TYLER, TX (KLTV) - American shoppers are experiencing some low prices, especially at the gas pump. While this may be good news for your personal finances, economists warn the trend could be dangerous in the long run. The consumer price index, which monitors inflation, dropped for the third straight month. Low prices has stirred up talk of deflation.
Drivers are fueling up for less. Two years ago in July, the average price of gas was $4.11 a gallon. Today, the average price has dropped to $2.65 a gallon.
The Labor Department reported the low energy prices account for the consumer price index dip of .1% in June.
"What's happened is the consumer price index which is a composite measure has gone down a little bit for three months in a row," said Dr. Harold Doty, the UT Tyler Dean of Business and Technology. "Most of that is driven by gas prices."
Doty says falling prices are not good news for a recovering economy like ours.
"When prices go down, people want to hold off their purchases because it is just going to get cheaper later," said Doty. "So that slows our economy down when people restrain spending."
"Just because we really don't know what is going to happen tomorrow so you really need to conserve what you have today," said Linda McGreggor.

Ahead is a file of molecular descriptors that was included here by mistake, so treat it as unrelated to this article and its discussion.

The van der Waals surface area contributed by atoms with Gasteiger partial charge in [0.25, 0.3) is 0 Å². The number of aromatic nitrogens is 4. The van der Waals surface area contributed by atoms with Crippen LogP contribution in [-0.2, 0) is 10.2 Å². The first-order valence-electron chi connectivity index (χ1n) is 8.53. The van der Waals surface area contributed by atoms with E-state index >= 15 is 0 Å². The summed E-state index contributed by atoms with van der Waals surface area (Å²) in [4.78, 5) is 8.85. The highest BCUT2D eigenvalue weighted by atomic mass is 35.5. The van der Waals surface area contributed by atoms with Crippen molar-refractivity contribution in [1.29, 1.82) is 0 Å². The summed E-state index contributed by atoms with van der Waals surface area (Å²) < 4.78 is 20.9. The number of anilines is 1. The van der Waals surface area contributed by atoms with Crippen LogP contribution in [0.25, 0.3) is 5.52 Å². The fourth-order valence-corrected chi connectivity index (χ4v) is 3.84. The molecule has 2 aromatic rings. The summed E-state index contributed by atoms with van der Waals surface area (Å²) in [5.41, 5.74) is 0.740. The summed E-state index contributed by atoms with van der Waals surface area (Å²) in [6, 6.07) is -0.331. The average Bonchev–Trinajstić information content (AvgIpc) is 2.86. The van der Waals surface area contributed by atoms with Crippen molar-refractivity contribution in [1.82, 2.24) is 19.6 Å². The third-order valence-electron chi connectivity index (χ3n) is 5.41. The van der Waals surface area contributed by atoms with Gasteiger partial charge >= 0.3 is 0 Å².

A survey by the University of Michigan and Reuters mirrored the mood. An index of consumer sentiment fell from 76 in June to 66.5 in July.
"Falling prices are not good," said Doty. "If real prices start to fall for very long it means we slip into a deflationary period."
This means if consumer prices, other than energy, start to fall, our economy could be in trouble. The last time the U.S. experienced serious deflation was the great depression 80 years ago. But, Doty says don't panic yet.
"I don't think that we need to be concerned that we are going to have a catastrophic deflationary event," said Doty. "I think what we are looking at is a very slow and gradual recovery. Not a spike upward."
It is a recovery that will take five to six years before bouncing back from the recession.
The Labor Department reported that the "core" consumer price index, which takes away energy and food, actually rose .2% in June. This is still below the government's inflation target.